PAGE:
What are your brand’s core colors going to be? Defining 1-2 main colors and 1-3 accent colors makes all of your assets look clean, cohesive, and identifiable.
Keep in mind that different colors produce different emotions in viewers. For example, blue is a calming color (think about bottled water brands or Dove) while red is more exciting and might signify love (maybe your favorite lipstick). Think about how colors can help tell your brand story and evoke the response you want from your audience.
When it comes to typography, remember that less is always more. You don’t want to use different fonts every time you make a graphic. Decide on one primary font for headlines, and another for body text.
Your headline font can be a little more attention-grabbing, but your body text should be easy to read. Play around with different size fonts for headers, body copy, or CTA’s. Above all, make sure the fonts reflect your brand tone of voice–which we’ll talk about in the next section.
You need to use visuals in one way or another. Only 10% of people remember what they hear. Only 20% of people remember what they read. But 80% of people remember what they see. That’s why your brand imagery is so important.
What will the style of your imagery be? Abstract? Dark and mysterious? Clean and corporate? Again, the most important thing is for these images to reflect your corporate identity and appeal to potential customers.
You can use visuals such as:
- Stock images
- Original photos
- Original graphics or infographics
- Graphs, charts, or diagrams
Once you figure out your color palette, your font, and your imagery, the final step to a powerful brand identity is designing a logo that implements it all. Your logo will be the face of your brand–so choose wisely.
Before you jump into logo design, ask yourself and your design team these questions:
- Who is your target audience?
- How do your competitors represent themselves?
- Can you define your company in three words?
- What emotions do you feel when you think of the services your company provides to customers?
- Would you describe your business as classic and timeless, or sleek and cutting-edge?
- Does your company primarily do business and advertising on the web or in print media?
These will help you design a company logo that represents your brand.
Step Three: Identify Your Brand Voice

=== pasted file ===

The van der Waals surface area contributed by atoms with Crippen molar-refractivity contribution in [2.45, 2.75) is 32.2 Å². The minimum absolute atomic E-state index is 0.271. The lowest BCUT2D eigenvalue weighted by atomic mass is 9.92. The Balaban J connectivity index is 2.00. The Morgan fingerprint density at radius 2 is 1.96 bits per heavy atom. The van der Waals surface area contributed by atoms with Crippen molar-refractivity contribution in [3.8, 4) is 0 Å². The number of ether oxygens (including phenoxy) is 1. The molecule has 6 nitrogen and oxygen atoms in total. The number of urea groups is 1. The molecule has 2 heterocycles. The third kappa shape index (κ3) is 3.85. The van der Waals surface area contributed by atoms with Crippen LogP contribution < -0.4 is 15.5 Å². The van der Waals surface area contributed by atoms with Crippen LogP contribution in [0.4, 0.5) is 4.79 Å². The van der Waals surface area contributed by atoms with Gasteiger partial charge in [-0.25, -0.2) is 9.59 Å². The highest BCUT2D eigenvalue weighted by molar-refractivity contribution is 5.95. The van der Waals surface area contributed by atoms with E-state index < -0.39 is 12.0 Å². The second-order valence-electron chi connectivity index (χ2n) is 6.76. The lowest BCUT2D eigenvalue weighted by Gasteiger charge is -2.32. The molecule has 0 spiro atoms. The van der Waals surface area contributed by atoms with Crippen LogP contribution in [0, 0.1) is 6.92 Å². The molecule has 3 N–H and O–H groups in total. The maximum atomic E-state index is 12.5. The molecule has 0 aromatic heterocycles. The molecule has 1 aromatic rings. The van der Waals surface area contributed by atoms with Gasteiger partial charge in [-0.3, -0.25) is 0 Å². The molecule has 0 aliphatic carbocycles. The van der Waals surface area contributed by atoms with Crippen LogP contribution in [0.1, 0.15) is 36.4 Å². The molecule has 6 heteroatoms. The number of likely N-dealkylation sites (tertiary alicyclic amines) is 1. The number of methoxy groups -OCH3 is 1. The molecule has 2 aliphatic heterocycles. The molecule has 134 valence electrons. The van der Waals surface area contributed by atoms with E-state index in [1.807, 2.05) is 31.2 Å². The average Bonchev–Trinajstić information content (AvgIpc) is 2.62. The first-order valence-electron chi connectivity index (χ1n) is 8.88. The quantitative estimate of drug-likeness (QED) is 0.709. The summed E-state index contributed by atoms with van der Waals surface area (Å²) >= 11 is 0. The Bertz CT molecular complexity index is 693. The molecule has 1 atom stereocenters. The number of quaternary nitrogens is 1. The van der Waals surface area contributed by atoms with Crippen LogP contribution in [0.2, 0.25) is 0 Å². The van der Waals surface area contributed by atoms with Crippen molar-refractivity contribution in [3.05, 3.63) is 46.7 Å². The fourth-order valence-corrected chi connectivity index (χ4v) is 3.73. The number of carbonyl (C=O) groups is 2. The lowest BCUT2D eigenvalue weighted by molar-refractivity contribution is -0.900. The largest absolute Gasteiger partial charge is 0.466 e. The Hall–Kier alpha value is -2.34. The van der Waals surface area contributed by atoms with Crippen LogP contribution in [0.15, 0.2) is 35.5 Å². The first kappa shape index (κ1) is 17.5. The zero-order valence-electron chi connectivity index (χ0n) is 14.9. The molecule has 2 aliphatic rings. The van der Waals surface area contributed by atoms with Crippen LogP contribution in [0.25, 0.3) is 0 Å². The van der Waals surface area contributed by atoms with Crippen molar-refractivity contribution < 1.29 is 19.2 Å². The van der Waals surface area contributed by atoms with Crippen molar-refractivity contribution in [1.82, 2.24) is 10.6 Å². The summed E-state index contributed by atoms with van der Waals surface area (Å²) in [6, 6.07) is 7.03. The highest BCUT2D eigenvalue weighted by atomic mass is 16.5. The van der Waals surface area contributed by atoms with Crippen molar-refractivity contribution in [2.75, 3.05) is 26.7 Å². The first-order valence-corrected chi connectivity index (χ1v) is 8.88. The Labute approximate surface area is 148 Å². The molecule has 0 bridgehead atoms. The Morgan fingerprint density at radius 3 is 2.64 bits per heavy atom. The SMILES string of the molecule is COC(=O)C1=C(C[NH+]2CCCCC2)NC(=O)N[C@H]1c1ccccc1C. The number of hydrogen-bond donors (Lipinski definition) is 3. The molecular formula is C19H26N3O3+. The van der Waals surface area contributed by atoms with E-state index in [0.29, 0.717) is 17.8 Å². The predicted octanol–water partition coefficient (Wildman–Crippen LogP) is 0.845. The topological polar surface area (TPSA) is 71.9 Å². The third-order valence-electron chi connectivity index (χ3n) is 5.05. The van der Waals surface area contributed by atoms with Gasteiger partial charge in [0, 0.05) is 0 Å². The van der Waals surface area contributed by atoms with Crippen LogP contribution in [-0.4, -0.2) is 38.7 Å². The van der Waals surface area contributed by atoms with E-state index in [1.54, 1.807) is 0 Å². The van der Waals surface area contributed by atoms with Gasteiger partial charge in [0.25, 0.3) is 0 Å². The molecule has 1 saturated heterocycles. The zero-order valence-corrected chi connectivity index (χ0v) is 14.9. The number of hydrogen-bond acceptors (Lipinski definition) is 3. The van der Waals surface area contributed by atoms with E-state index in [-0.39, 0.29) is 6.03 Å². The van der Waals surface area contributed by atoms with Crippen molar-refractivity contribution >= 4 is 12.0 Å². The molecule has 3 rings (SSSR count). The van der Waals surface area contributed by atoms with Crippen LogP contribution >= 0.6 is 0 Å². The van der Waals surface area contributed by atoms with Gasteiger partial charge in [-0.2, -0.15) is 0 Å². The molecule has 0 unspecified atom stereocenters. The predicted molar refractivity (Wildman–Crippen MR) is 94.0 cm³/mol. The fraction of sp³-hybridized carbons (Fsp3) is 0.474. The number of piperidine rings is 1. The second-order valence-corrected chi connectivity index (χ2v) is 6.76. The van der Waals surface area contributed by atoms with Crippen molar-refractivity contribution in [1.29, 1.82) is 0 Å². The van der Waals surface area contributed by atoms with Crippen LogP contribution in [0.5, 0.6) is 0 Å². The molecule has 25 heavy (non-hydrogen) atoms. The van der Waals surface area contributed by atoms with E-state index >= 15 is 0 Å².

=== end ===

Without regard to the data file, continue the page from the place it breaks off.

Once you’ve figured out your brand identity design, you’re ready to figure out what you want your brand and your marketing materials to sound like. This includes things like language and tone of voice–two components that go into a great brand identity.
Brand language refers to the words you use to describe your brand. There might be certain terms you do or don’t want to use, such as phrases you like vs. phrases that could offend the people you’re targeting.
Your language should also appeal to your target audience. A company selling to executives would need to use sophisticated language and industry jargon. If you’re targeting teens, slang might be appropriate to use.
All of the details on your brand’s language should go into your style guide. This way, they’ll be available to all employees and freelancers.
Your brand tone is about more than just your tone of voice (although that’s important, too). For optimal brand recognition, think about whether you want your brand to feel:
- Friendly or dry
- Casual or professional
- Educational or demanding
You get the idea–there are plenty of adjectives and adverbs you can use to describe your brand image and identity. Keep in mind that you want your tone to match your visual brand identity.
Step 4: Implement
Congratulations–you’ve built a strong foundation for your brand, and now it’s time to put it into play! Implement your brand identity and voice into all of your marketing materials and marketing channels. This includes:
- Ebooks, lead magnets, or pop-ups
- Social media posts
- Website copy
- Physical materials like brochures or books
Any time you communicate with potential customers, your brand identity needs to be at the forefront. After all, that’s why you’ve gone to all this work–to give your target audience an idea of who you are and turn them from leads into customers.
Over time, your brand identity might change and evolve as your brand grows. That’s natural. As much as possible, however, stick close to these unique brand identity elements you’ve outlined during this branding process.
Share Your Brand Identity With the World
You know why your brand identity is important, and how to define your brand’s personality. But you might feel lost trying to translate this new brand identity into your existing marketing strategy–especially in a way that creates an emotional connection with consumers.
That’s where we can help! Here at Brandetize, we provide a free digital marketing audit that’s designed to identify issues and give you the tools you need to succeed. This is perfect for entrepreneurs looking to improve their online marketing. You’ll walk away with actionable insights on how to get new customers and move the needle forward in your business.
Interested in these personalized recommendations to help you stand out in a crowded marketplace? Click here to request your audit today!